• Announced a plan to revoke UNRWA's tax-exempt status;
  • Suspended shipments of UNRWA goods;
  • Blocked the agency's bank accounts;
  • Refused to grant hundreds of staffers access to UNRWA's schools, health centers, and headquarters;
  • Tabled bills to eliminate the agency's U.N. privileges and immunities and to prevent "any activity by UNRWA in Israeli territory"; and
  • Publicly accused UNRWA of being "in the service of Hamas."

With UNRWA struggling to provide assistance to Gaza residents—about 85% of whom have been displaced and virtually all of whom are facing "crisis-level hunger"—Lazzarini warned UNGA President Dennis Francis that the agency is "on the edge of a monumental disaster with grave implications for regional peace, security, and human rights."

"In the short term, dismantling UNRWA will undermine U.N. efforts to address Gaza's humanitarian crisis and worsen the crisis in the West Bank, depriving over half a million children of education and deepening resentment and despair," said Lazzarini. "In the longer-term, it will end UNRWA's stabilizing role that is widely acknowledged, including by senior Israeli civilian and military officials and key donors, as vital to the rights and security of Palestinians and Israelis. It will also weaken prospects for a transition and a political solution to this long-standing conflict."

Journalist Owen Jones noted on Friday that the "throttling" of Gaza's primary humanitarian aid organization has taken place as Israel has failed to provide evidence of its claims against the UNRWA employees, with a U.S. intelligence assessment saying officials had "low confidence" that staff members had participated in the Hamas-led attack on October 7.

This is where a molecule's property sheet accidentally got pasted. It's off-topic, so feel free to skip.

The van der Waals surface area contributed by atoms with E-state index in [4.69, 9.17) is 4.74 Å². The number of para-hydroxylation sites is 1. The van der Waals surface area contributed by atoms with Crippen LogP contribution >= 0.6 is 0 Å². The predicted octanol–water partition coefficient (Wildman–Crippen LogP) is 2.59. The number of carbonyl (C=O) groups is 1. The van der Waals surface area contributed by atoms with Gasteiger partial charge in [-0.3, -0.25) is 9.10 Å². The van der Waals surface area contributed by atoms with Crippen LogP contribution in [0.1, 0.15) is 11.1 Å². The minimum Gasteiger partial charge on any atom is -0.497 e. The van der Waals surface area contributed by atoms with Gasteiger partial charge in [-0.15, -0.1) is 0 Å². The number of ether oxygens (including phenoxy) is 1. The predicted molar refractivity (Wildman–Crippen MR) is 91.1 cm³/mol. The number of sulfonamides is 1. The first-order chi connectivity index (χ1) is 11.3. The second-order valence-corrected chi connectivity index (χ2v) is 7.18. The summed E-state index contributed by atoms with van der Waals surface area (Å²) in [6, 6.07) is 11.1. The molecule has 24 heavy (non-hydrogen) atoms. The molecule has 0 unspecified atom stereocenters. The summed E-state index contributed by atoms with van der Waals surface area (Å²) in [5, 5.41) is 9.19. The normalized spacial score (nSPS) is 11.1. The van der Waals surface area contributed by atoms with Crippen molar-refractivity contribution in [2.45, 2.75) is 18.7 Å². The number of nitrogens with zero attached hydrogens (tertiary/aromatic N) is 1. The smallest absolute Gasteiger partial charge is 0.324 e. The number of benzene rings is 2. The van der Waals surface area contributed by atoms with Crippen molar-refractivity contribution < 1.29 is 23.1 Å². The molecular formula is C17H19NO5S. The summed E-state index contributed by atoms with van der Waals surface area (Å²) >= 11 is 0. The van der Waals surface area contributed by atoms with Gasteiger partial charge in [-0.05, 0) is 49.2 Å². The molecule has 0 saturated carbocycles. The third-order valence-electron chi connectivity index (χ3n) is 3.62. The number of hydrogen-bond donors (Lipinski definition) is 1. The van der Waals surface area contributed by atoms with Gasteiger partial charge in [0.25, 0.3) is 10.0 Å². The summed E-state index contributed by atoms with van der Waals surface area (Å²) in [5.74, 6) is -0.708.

The assessment noted that Israeli officials have not "shared the raw intelligence behind" the accusations that led 16 countries to pull crucial funding from UNRWA—a fact that didn't surprise Intercept journalist Ryan Grim.

"Why would Israel provide evidence?" said Grim. "Without any evidence, the U.S. suspended UNRWA funding and then [President Joe] Biden endorsed a new law permanently banning funding. Israel would be stupid to bother to present evidence, they know they don't need to."

In his letter to Francis, Lazzarini asked whether UNGA would allow "the parameters of peace for Palestinians and Israelis" to be "wiped away by obstructing UNRWA's mandate and defunding the agency outside of any political agreement and consultation with Palestinians."

"Should the General Assembly opt to continue to sustain UNRWA in the best interests of Palestine refugees, then I further appeal for a solution that closes the gap between UNRWA's mandate and its funding structure, which relies upon voluntary contributions that make it vulnerable to wider political considerations, such as UNRWA faces now," wrote Lazzarini.

"I finally appeal to the General Assembly to bring human rights and international law back to the center of multilateral action," he added, "beginning with the catastrophic situation in Gaza that has worsened by every measure in recent weeks."